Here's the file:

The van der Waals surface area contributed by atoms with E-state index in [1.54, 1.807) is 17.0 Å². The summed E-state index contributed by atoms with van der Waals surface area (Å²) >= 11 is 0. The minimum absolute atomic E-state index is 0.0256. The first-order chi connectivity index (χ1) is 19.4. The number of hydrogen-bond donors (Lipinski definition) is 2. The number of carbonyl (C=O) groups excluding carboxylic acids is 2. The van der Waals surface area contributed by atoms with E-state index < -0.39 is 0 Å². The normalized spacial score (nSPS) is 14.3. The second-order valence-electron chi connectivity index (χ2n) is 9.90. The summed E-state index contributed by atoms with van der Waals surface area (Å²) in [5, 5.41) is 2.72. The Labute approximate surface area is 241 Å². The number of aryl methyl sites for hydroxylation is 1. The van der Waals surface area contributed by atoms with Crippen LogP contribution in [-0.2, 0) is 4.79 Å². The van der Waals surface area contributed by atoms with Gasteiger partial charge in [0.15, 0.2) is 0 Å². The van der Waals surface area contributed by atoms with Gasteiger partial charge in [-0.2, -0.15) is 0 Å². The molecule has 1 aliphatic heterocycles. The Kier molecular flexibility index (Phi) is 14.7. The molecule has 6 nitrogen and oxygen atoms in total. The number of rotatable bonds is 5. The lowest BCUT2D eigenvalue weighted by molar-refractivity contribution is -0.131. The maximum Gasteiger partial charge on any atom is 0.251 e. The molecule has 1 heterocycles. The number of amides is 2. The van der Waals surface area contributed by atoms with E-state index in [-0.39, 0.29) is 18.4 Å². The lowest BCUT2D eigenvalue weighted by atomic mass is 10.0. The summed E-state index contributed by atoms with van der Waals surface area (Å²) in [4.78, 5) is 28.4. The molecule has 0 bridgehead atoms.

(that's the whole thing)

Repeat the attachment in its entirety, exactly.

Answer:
The van der Waals surface area contributed by atoms with E-state index in [1.54, 1.807) is 17.0 Å². The summed E-state index contributed by atoms with van der Waals surface area (Å²) >= 11 is 0. The minimum absolute atomic E-state index is 0.0256. The first-order chi connectivity index (χ1) is 19.4. The number of hydrogen-bond donors (Lipinski definition) is 2. The number of carbonyl (C=O) groups excluding carboxylic acids is 2. The van der Waals surface area contributed by atoms with E-state index < -0.39 is 0 Å². The normalized spacial score (nSPS) is 14.3. The second-order valence-electron chi connectivity index (χ2n) is 9.90. The summed E-state index contributed by atoms with van der Waals surface area (Å²) in [5, 5.41) is 2.72. The Labute approximate surface area is 241 Å². The number of aryl methyl sites for hydroxylation is 1. The van der Waals surface area contributed by atoms with Crippen LogP contribution in [-0.2, 0) is 4.79 Å². The van der Waals surface area contributed by atoms with Gasteiger partial charge in [0.15, 0.2) is 0 Å². The van der Waals surface area contributed by atoms with Gasteiger partial charge in [-0.2, -0.15) is 0 Å². The molecule has 1 aliphatic heterocycles. The Kier molecular flexibility index (Phi) is 14.7. The molecule has 6 nitrogen and oxygen atoms in total. The number of rotatable bonds is 5. The lowest BCUT2D eigenvalue weighted by molar-refractivity contribution is -0.131. The maximum Gasteiger partial charge on any atom is 0.251 e. The molecule has 1 heterocycles. The number of amides is 2. The van der Waals surface area contributed by atoms with E-state index in [-0.39, 0.29) is 18.4 Å². The lowest BCUT2D eigenvalue weighted by atomic mass is 10.0. The summed E-state index contributed by atoms with van der Waals surface area (Å²) in [4.78, 5) is 28.4. The molecule has 0 bridgehead atoms.